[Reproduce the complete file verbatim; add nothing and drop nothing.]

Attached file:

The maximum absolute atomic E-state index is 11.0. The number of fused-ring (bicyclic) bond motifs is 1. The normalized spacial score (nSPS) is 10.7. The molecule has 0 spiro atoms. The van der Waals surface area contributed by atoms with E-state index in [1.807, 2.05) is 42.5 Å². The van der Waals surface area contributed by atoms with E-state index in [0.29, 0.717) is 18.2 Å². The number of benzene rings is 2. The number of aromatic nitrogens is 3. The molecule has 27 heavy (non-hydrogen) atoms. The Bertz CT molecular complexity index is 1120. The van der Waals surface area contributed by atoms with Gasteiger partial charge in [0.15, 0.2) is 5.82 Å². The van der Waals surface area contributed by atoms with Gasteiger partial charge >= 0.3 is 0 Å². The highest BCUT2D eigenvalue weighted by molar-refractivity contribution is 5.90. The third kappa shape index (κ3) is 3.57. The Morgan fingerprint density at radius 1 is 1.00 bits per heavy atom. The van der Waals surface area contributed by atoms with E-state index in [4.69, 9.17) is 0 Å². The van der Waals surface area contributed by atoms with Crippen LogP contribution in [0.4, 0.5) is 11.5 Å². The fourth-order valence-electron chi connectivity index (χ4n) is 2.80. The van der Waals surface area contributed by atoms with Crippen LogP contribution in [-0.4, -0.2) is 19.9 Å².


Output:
The maximum absolute atomic E-state index is 11.0. The number of fused-ring (bicyclic) bond motifs is 1. The normalized spacial score (nSPS) is 10.7. The molecule has 0 spiro atoms. The van der Waals surface area contributed by atoms with E-state index in [1.807, 2.05) is 42.5 Å². The van der Waals surface area contributed by atoms with E-state index in [0.29, 0.717) is 18.2 Å². The number of benzene rings is 2. The number of aromatic nitrogens is 3. The molecule has 27 heavy (non-hydrogen) atoms. The Bertz CT molecular complexity index is 1120. The van der Waals surface area contributed by atoms with Gasteiger partial charge in [0.15, 0.2) is 5.82 Å². The van der Waals surface area contributed by atoms with Gasteiger partial charge >= 0.3 is 0 Å². The highest BCUT2D eigenvalue weighted by molar-refractivity contribution is 5.90. The third kappa shape index (κ3) is 3.57. The Morgan fingerprint density at radius 1 is 1.00 bits per heavy atom. The van der Waals surface area contributed by atoms with E-state index in [4.69, 9.17) is 0 Å². The van der Waals surface area contributed by atoms with Crippen LogP contribution in [0.4, 0.5) is 11.5 Å². The fourth-order valence-electron chi connectivity index (χ4n) is 2.80. The van der Waals surface area contributed by atoms with Crippen LogP contribution in [-0.4, -0.2) is 19.9 Å².